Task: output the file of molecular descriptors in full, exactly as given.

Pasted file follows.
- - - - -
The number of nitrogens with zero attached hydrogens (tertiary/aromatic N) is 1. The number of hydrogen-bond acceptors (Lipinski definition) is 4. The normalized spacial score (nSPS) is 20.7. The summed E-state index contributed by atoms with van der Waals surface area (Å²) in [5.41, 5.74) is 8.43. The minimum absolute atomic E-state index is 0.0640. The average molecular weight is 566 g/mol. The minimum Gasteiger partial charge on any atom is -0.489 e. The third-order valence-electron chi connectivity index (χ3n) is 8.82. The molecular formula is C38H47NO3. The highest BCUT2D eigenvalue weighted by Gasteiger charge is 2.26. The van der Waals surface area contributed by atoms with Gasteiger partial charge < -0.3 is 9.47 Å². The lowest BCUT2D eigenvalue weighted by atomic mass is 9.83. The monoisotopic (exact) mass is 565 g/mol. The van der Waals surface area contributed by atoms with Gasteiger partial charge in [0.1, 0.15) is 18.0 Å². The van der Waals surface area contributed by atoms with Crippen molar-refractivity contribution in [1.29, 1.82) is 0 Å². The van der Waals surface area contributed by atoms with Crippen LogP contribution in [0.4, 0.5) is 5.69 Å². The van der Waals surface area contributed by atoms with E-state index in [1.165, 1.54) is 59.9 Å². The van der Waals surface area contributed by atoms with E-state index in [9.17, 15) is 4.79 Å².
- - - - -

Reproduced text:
The number of nitrogens with zero attached hydrogens (tertiary/aromatic N) is 1. The number of hydrogen-bond acceptors (Lipinski definition) is 4. The normalized spacial score (nSPS) is 20.7. The summed E-state index contributed by atoms with van der Waals surface area (Å²) in [5.41, 5.74) is 8.43. The minimum absolute atomic E-state index is 0.0640. The average molecular weight is 566 g/mol. The minimum Gasteiger partial charge on any atom is -0.489 e. The third-order valence-electron chi connectivity index (χ3n) is 8.82. The molecular formula is C38H47NO3. The highest BCUT2D eigenvalue weighted by Gasteiger charge is 2.26. The van der Waals surface area contributed by atoms with Gasteiger partial charge < -0.3 is 9.47 Å². The lowest BCUT2D eigenvalue weighted by atomic mass is 9.83. The monoisotopic (exact) mass is 565 g/mol. The van der Waals surface area contributed by atoms with Gasteiger partial charge in [0.1, 0.15) is 18.0 Å². The van der Waals surface area contributed by atoms with Crippen molar-refractivity contribution in [1.29, 1.82) is 0 Å². The van der Waals surface area contributed by atoms with Crippen LogP contribution in [0.4, 0.5) is 5.69 Å². The van der Waals surface area contributed by atoms with E-state index in [1.165, 1.54) is 59.9 Å². The van der Waals surface area contributed by atoms with E-state index in [9.17, 15) is 4.79 Å².